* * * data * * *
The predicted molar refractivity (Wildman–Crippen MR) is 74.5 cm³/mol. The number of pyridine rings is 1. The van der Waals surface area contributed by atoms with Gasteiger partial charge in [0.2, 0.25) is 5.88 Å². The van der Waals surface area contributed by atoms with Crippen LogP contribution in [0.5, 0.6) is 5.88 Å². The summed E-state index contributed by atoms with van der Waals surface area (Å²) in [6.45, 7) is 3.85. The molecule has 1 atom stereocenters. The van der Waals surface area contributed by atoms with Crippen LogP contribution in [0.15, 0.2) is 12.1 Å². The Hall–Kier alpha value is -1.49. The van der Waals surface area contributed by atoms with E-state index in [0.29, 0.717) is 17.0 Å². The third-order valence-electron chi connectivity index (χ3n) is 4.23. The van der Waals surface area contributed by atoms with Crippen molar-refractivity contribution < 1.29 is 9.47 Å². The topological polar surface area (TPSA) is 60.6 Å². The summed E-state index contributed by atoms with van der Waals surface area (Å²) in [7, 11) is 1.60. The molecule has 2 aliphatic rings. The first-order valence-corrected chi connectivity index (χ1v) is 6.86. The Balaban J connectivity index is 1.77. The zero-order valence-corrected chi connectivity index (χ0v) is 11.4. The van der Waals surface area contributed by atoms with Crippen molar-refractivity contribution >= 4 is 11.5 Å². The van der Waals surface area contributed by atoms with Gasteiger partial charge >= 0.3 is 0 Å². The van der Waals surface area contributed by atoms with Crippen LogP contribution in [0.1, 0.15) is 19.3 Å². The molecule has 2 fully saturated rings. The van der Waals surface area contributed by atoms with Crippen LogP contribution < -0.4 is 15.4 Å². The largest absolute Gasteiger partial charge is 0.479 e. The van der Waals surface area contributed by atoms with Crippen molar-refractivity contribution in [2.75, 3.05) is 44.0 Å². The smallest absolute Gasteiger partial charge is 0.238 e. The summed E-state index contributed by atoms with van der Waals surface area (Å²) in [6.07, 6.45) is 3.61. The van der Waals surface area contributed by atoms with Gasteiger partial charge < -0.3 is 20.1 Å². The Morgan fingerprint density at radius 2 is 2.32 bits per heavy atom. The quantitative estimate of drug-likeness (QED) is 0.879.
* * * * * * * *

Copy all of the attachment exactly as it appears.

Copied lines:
The predicted molar refractivity (Wildman–Crippen MR) is 74.5 cm³/mol. The number of pyridine rings is 1. The van der Waals surface area contributed by atoms with Gasteiger partial charge in [0.2, 0.25) is 5.88 Å². The van der Waals surface area contributed by atoms with Crippen LogP contribution in [0.5, 0.6) is 5.88 Å². The summed E-state index contributed by atoms with van der Waals surface area (Å²) in [6.45, 7) is 3.85. The molecule has 1 atom stereocenters. The van der Waals surface area contributed by atoms with Crippen LogP contribution in [0.15, 0.2) is 12.1 Å². The Hall–Kier alpha value is -1.49. The van der Waals surface area contributed by atoms with E-state index in [0.29, 0.717) is 17.0 Å². The third-order valence-electron chi connectivity index (χ3n) is 4.23. The van der Waals surface area contributed by atoms with Crippen molar-refractivity contribution < 1.29 is 9.47 Å². The topological polar surface area (TPSA) is 60.6 Å². The summed E-state index contributed by atoms with van der Waals surface area (Å²) in [7, 11) is 1.60. The molecule has 2 aliphatic rings. The first-order valence-corrected chi connectivity index (χ1v) is 6.86. The Balaban J connectivity index is 1.77. The zero-order valence-corrected chi connectivity index (χ0v) is 11.4. The van der Waals surface area contributed by atoms with Crippen molar-refractivity contribution >= 4 is 11.5 Å². The van der Waals surface area contributed by atoms with Gasteiger partial charge >= 0.3 is 0 Å². The van der Waals surface area contributed by atoms with Crippen LogP contribution in [0.1, 0.15) is 19.3 Å². The molecule has 2 fully saturated rings. The van der Waals surface area contributed by atoms with Crippen LogP contribution < -0.4 is 15.4 Å². The largest absolute Gasteiger partial charge is 0.479 e. The van der Waals surface area contributed by atoms with Crippen molar-refractivity contribution in [2.75, 3.05) is 44.0 Å². The smallest absolute Gasteiger partial charge is 0.238 e. The summed E-state index contributed by atoms with van der Waals surface area (Å²) in [6.07, 6.45) is 3.61. The van der Waals surface area contributed by atoms with Gasteiger partial charge < -0.3 is 20.1 Å². The Morgan fingerprint density at radius 2 is 2.32 bits per heavy atom. The quantitative estimate of drug-likeness (QED) is 0.879.